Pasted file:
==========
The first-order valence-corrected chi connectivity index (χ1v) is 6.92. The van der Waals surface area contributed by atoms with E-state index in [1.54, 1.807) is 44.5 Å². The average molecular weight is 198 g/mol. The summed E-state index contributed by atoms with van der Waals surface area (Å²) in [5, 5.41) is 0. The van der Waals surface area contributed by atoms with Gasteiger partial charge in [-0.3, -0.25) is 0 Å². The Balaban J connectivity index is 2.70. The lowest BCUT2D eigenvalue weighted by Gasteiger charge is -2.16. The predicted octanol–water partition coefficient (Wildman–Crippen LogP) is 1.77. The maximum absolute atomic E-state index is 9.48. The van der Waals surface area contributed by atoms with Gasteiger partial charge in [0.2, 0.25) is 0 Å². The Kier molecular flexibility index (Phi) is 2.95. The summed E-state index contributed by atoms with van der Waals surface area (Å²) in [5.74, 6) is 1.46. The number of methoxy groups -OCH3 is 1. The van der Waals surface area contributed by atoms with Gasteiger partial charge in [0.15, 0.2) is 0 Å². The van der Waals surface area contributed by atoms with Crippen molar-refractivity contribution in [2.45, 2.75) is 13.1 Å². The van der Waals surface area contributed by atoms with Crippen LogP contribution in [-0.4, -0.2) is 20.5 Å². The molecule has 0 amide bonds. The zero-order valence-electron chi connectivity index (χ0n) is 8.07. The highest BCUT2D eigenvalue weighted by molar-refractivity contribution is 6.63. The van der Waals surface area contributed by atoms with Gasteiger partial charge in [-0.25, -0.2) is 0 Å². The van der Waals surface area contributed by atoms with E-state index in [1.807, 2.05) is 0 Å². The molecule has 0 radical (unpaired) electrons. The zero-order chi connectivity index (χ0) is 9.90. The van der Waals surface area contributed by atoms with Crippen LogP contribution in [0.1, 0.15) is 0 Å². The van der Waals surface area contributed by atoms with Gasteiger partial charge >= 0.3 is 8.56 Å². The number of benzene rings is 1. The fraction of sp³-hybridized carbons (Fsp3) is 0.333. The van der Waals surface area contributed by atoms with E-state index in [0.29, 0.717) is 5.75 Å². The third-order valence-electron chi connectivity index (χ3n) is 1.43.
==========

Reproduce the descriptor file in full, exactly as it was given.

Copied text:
The first-order valence-corrected chi connectivity index (χ1v) is 6.92. The van der Waals surface area contributed by atoms with E-state index in [1.54, 1.807) is 44.5 Å². The average molecular weight is 198 g/mol. The summed E-state index contributed by atoms with van der Waals surface area (Å²) in [5, 5.41) is 0. The van der Waals surface area contributed by atoms with Gasteiger partial charge in [-0.3, -0.25) is 0 Å². The Balaban J connectivity index is 2.70. The lowest BCUT2D eigenvalue weighted by Gasteiger charge is -2.16. The predicted octanol–water partition coefficient (Wildman–Crippen LogP) is 1.77. The maximum absolute atomic E-state index is 9.48. The van der Waals surface area contributed by atoms with Gasteiger partial charge in [0.2, 0.25) is 0 Å². The Kier molecular flexibility index (Phi) is 2.95. The summed E-state index contributed by atoms with van der Waals surface area (Å²) in [5.74, 6) is 1.46. The number of methoxy groups -OCH3 is 1. The van der Waals surface area contributed by atoms with Gasteiger partial charge in [0.15, 0.2) is 0 Å². The van der Waals surface area contributed by atoms with Crippen molar-refractivity contribution in [2.45, 2.75) is 13.1 Å². The van der Waals surface area contributed by atoms with Crippen LogP contribution in [-0.4, -0.2) is 20.5 Å². The molecule has 0 amide bonds. The zero-order valence-electron chi connectivity index (χ0n) is 8.07. The highest BCUT2D eigenvalue weighted by molar-refractivity contribution is 6.63. The van der Waals surface area contributed by atoms with Gasteiger partial charge in [-0.25, -0.2) is 0 Å². The van der Waals surface area contributed by atoms with E-state index in [1.807, 2.05) is 0 Å². The molecule has 0 radical (unpaired) electrons. The zero-order chi connectivity index (χ0) is 9.90. The van der Waals surface area contributed by atoms with Crippen LogP contribution in [0.1, 0.15) is 0 Å². The van der Waals surface area contributed by atoms with Gasteiger partial charge >= 0.3 is 8.56 Å². The number of benzene rings is 1. The fraction of sp³-hybridized carbons (Fsp3) is 0.333. The van der Waals surface area contributed by atoms with E-state index in [0.29, 0.717) is 5.75 Å². The third-order valence-electron chi connectivity index (χ3n) is 1.43.